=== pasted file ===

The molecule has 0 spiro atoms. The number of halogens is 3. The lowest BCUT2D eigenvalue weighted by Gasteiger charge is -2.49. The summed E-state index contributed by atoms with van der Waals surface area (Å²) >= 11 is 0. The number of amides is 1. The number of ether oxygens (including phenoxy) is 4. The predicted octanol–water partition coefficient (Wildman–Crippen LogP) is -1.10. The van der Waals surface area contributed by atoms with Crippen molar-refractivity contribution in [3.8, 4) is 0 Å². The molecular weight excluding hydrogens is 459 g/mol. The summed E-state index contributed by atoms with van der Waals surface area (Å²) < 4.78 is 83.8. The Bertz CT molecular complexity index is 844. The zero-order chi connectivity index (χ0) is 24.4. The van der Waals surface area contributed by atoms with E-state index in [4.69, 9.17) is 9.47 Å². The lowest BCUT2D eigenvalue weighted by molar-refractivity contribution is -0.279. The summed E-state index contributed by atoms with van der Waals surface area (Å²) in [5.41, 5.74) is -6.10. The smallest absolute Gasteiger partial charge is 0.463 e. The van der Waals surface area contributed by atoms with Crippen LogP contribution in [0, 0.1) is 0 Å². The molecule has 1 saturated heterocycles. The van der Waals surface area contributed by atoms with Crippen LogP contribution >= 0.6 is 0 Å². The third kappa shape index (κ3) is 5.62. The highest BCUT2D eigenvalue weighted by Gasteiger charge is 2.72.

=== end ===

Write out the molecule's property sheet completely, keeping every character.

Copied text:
The molecule has 0 spiro atoms. The number of halogens is 3. The lowest BCUT2D eigenvalue weighted by Gasteiger charge is -2.49. The summed E-state index contributed by atoms with van der Waals surface area (Å²) >= 11 is 0. The number of amides is 1. The number of ether oxygens (including phenoxy) is 4. The predicted octanol–water partition coefficient (Wildman–Crippen LogP) is -1.10. The van der Waals surface area contributed by atoms with Crippen molar-refractivity contribution in [3.8, 4) is 0 Å². The molecular weight excluding hydrogens is 459 g/mol. The summed E-state index contributed by atoms with van der Waals surface area (Å²) < 4.78 is 83.8. The Bertz CT molecular complexity index is 844. The zero-order chi connectivity index (χ0) is 24.4. The van der Waals surface area contributed by atoms with E-state index in [4.69, 9.17) is 9.47 Å². The lowest BCUT2D eigenvalue weighted by molar-refractivity contribution is -0.279. The summed E-state index contributed by atoms with van der Waals surface area (Å²) in [5.41, 5.74) is -6.10. The smallest absolute Gasteiger partial charge is 0.463 e. The van der Waals surface area contributed by atoms with Crippen LogP contribution in [0, 0.1) is 0 Å². The molecule has 1 saturated heterocycles. The van der Waals surface area contributed by atoms with Crippen LogP contribution >= 0.6 is 0 Å². The third kappa shape index (κ3) is 5.62. The highest BCUT2D eigenvalue weighted by Gasteiger charge is 2.72.